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    This Powerful Technique Will design Your Affirmations 10x More Effective

    This Powerful Technique Will Make Your Affirmations 10x More Effective
    “I think affirmations have gotten a really bad rap,” meditation teacher, spiritual guide, and New York Times bestselling author Kimberly Snyder says on this episode of the mindbodygreen podcast. She’s certainly not wrong: Other experts and researchers have noted how affirmations can be quite aspirational-which has the potential to make you feel even more uneasy.
    New York Times
    But according to Snyder, these views oversimplify the power of the spoken word. Of course, simply telling yourself I am content or I am strong won’t do much if you don’t actually believe you are content or strong. “If we’re just rattling off a bunch of words, then we’re lying to ourselves,” she says. Rather, in her newest title, You Are More Than You Think You Are, Snyder recommends a specific five-step process to make affirmations actually stick (originally taught by Paramahansa Yogananda, an Indian Hindu monk credited with bringing yoga to the West).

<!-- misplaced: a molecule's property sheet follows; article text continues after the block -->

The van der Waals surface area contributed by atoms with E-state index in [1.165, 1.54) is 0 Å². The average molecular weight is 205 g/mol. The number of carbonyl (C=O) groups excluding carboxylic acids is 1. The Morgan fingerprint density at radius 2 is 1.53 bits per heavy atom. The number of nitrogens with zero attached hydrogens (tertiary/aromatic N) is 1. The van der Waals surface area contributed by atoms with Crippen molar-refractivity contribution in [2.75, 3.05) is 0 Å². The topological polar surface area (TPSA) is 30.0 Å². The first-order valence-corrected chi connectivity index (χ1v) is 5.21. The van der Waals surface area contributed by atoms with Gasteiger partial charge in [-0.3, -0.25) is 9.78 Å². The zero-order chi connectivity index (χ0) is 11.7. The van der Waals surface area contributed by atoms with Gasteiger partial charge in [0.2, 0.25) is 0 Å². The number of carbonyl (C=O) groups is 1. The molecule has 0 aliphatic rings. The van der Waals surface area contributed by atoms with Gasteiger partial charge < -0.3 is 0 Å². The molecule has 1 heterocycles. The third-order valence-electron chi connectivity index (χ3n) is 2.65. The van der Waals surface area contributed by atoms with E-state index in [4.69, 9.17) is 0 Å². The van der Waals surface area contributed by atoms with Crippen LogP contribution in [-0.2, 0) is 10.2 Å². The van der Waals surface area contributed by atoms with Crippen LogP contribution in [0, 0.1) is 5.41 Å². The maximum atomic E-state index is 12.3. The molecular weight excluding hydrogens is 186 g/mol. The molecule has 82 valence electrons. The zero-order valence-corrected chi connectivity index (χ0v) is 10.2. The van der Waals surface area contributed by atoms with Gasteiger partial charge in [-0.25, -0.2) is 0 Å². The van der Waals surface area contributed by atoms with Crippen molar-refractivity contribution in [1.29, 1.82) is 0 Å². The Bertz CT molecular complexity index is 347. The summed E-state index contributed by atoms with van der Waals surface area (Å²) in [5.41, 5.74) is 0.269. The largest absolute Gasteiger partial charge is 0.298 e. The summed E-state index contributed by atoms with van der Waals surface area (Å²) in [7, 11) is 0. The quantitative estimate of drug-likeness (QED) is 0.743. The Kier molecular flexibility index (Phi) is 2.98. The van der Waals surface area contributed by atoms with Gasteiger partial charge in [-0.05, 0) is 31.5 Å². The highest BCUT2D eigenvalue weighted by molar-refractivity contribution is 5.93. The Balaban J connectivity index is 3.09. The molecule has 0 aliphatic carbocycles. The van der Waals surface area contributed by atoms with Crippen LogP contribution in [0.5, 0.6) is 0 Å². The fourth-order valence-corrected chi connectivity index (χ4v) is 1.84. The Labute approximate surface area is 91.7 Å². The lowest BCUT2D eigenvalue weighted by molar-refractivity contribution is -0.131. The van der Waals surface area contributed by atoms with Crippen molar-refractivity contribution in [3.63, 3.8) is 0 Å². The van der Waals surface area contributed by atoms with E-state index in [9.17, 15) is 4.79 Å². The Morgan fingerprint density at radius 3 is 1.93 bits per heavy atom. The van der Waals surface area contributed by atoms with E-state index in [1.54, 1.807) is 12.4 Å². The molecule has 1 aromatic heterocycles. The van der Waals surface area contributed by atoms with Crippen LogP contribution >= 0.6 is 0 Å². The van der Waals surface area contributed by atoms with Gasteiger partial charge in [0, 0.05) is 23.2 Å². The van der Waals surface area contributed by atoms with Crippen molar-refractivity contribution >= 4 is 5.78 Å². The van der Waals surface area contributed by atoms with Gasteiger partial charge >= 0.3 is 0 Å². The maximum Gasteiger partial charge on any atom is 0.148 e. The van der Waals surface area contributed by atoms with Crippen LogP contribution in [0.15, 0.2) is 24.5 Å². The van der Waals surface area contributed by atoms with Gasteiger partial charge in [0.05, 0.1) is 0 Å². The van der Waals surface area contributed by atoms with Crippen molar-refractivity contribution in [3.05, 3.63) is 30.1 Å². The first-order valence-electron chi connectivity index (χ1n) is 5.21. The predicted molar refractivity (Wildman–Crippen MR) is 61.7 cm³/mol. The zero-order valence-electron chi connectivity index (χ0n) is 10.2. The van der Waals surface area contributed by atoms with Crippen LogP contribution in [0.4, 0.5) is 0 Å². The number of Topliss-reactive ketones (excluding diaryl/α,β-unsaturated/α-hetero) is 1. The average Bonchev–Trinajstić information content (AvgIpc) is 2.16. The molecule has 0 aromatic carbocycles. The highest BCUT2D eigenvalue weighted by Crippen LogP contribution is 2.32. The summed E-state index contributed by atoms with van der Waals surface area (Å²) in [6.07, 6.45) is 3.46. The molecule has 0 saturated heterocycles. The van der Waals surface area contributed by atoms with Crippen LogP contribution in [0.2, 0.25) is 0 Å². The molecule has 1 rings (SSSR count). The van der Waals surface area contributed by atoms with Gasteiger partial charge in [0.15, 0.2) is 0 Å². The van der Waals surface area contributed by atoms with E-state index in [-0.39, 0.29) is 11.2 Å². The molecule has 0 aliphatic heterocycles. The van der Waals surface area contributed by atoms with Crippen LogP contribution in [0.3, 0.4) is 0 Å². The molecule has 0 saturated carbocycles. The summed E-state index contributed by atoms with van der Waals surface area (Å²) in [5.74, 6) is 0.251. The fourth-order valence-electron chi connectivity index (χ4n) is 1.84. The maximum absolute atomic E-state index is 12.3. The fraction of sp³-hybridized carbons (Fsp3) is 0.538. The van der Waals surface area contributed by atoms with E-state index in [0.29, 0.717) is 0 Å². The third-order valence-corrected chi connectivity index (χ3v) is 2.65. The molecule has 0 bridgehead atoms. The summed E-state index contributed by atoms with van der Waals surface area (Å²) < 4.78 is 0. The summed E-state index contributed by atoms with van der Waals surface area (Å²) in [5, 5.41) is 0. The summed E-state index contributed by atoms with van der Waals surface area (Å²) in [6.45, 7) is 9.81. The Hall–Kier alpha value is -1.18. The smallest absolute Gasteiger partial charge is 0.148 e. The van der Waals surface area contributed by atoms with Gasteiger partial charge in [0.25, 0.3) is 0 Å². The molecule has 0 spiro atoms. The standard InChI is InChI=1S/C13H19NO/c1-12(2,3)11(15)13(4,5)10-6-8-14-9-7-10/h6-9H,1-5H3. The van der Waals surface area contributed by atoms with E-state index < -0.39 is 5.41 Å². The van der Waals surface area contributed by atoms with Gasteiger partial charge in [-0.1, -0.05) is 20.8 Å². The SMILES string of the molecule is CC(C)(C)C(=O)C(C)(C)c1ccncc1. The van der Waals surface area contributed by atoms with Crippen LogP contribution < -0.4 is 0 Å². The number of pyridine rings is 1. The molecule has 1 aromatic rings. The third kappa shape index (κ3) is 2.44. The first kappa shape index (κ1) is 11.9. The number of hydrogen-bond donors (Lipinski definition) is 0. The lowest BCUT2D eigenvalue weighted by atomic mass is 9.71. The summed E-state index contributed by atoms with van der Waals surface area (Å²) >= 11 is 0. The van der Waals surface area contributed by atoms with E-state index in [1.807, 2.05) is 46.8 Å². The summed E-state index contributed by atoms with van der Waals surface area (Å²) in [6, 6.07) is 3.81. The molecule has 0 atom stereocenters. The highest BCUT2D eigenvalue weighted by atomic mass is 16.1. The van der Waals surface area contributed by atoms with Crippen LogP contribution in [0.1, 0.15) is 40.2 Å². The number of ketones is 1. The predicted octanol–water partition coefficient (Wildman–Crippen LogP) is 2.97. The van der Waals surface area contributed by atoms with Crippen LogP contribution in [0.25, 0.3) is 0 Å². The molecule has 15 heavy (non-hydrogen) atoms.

I am content
    I am strong
    You Are More Than You Think You Are
    ,
    Below, she walks us through her go-to practice:
    1. First, choose realistic affirmations.
    First things first: Set your expectations. “You have to believe in the possibility of the affirmation in the first place, to an extent,” says Snyder. It might be a reach, but make sure it’s within a realistic scope. For example, you can’t tell yourself I am a millionaire and expect to start rolling in cash. “If you really don’t really believe it, it’s just ridiculous to even try this process,” she notes.